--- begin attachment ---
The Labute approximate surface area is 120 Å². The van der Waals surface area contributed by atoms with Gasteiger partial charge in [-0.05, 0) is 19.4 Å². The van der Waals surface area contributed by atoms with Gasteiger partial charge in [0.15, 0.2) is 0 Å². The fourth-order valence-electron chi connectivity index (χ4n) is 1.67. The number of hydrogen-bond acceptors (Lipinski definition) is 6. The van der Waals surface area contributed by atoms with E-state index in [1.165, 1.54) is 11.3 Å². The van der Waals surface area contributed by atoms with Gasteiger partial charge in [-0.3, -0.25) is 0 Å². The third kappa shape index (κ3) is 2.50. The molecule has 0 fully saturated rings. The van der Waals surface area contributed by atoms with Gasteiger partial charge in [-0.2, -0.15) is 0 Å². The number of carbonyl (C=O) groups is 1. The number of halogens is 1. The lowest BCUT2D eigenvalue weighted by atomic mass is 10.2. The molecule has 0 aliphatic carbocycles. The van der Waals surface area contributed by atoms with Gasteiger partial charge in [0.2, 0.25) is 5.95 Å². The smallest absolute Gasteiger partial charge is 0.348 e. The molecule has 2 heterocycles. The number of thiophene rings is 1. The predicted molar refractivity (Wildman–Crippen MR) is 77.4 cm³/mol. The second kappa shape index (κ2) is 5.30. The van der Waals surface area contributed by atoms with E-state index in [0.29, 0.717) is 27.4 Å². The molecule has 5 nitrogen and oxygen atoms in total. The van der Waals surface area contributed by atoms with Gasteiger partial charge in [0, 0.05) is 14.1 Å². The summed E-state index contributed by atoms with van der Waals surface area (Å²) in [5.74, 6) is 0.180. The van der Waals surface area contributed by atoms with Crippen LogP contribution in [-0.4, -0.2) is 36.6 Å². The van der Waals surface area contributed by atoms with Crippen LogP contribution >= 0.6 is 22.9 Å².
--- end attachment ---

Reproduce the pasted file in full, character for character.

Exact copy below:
The Labute approximate surface area is 120 Å². The van der Waals surface area contributed by atoms with Gasteiger partial charge in [-0.05, 0) is 19.4 Å². The van der Waals surface area contributed by atoms with Gasteiger partial charge in [0.15, 0.2) is 0 Å². The fourth-order valence-electron chi connectivity index (χ4n) is 1.67. The number of hydrogen-bond acceptors (Lipinski definition) is 6. The van der Waals surface area contributed by atoms with E-state index in [1.165, 1.54) is 11.3 Å². The van der Waals surface area contributed by atoms with Gasteiger partial charge in [-0.3, -0.25) is 0 Å². The third kappa shape index (κ3) is 2.50. The molecule has 0 fully saturated rings. The van der Waals surface area contributed by atoms with Gasteiger partial charge in [-0.2, -0.15) is 0 Å². The number of carbonyl (C=O) groups is 1. The number of halogens is 1. The lowest BCUT2D eigenvalue weighted by atomic mass is 10.2. The molecule has 0 aliphatic carbocycles. The van der Waals surface area contributed by atoms with Gasteiger partial charge in [0.2, 0.25) is 5.95 Å². The smallest absolute Gasteiger partial charge is 0.348 e. The molecule has 2 heterocycles. The number of thiophene rings is 1. The predicted molar refractivity (Wildman–Crippen MR) is 77.4 cm³/mol. The second kappa shape index (κ2) is 5.30. The van der Waals surface area contributed by atoms with E-state index in [0.29, 0.717) is 27.4 Å². The molecule has 5 nitrogen and oxygen atoms in total. The van der Waals surface area contributed by atoms with Gasteiger partial charge in [0, 0.05) is 14.1 Å². The summed E-state index contributed by atoms with van der Waals surface area (Å²) in [5.74, 6) is 0.180. The van der Waals surface area contributed by atoms with Crippen LogP contribution in [-0.4, -0.2) is 36.6 Å². The van der Waals surface area contributed by atoms with Crippen LogP contribution >= 0.6 is 22.9 Å².